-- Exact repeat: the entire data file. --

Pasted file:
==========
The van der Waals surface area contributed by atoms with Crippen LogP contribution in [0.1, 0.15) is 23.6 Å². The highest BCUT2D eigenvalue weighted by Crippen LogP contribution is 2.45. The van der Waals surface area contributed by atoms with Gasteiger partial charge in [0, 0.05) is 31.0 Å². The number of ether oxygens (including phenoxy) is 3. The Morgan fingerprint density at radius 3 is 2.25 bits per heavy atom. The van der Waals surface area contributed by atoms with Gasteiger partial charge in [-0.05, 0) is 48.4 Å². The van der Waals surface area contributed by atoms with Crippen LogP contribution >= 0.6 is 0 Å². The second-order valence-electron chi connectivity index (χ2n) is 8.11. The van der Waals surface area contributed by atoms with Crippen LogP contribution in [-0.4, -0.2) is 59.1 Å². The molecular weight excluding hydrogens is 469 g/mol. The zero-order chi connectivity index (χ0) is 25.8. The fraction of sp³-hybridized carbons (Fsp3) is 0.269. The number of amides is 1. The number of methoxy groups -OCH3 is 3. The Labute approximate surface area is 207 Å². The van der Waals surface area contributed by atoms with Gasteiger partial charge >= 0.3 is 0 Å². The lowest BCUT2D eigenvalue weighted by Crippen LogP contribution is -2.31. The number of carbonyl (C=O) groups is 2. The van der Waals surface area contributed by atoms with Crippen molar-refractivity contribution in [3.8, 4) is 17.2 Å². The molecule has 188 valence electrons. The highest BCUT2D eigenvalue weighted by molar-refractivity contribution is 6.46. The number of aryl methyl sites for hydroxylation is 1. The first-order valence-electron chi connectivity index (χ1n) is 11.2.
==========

The van der Waals surface area contributed by atoms with Crippen LogP contribution in [0.1, 0.15) is 23.6 Å². The highest BCUT2D eigenvalue weighted by Crippen LogP contribution is 2.45. The van der Waals surface area contributed by atoms with Gasteiger partial charge in [0, 0.05) is 31.0 Å². The number of ether oxygens (including phenoxy) is 3. The Morgan fingerprint density at radius 3 is 2.25 bits per heavy atom. The van der Waals surface area contributed by atoms with Gasteiger partial charge in [-0.05, 0) is 48.4 Å². The van der Waals surface area contributed by atoms with Crippen LogP contribution >= 0.6 is 0 Å². The second-order valence-electron chi connectivity index (χ2n) is 8.11. The van der Waals surface area contributed by atoms with Crippen LogP contribution in [-0.4, -0.2) is 59.1 Å². The molecular weight excluding hydrogens is 469 g/mol. The zero-order chi connectivity index (χ0) is 25.8. The fraction of sp³-hybridized carbons (Fsp3) is 0.269. The number of amides is 1. The number of methoxy groups -OCH3 is 3. The Labute approximate surface area is 207 Å². The van der Waals surface area contributed by atoms with Gasteiger partial charge >= 0.3 is 0 Å². The lowest BCUT2D eigenvalue weighted by Crippen LogP contribution is -2.31. The number of carbonyl (C=O) groups is 2. The van der Waals surface area contributed by atoms with Crippen molar-refractivity contribution in [3.8, 4) is 17.2 Å². The molecule has 188 valence electrons. The highest BCUT2D eigenvalue weighted by molar-refractivity contribution is 6.46. The number of aryl methyl sites for hydroxylation is 1. The first-order valence-electron chi connectivity index (χ1n) is 11.2.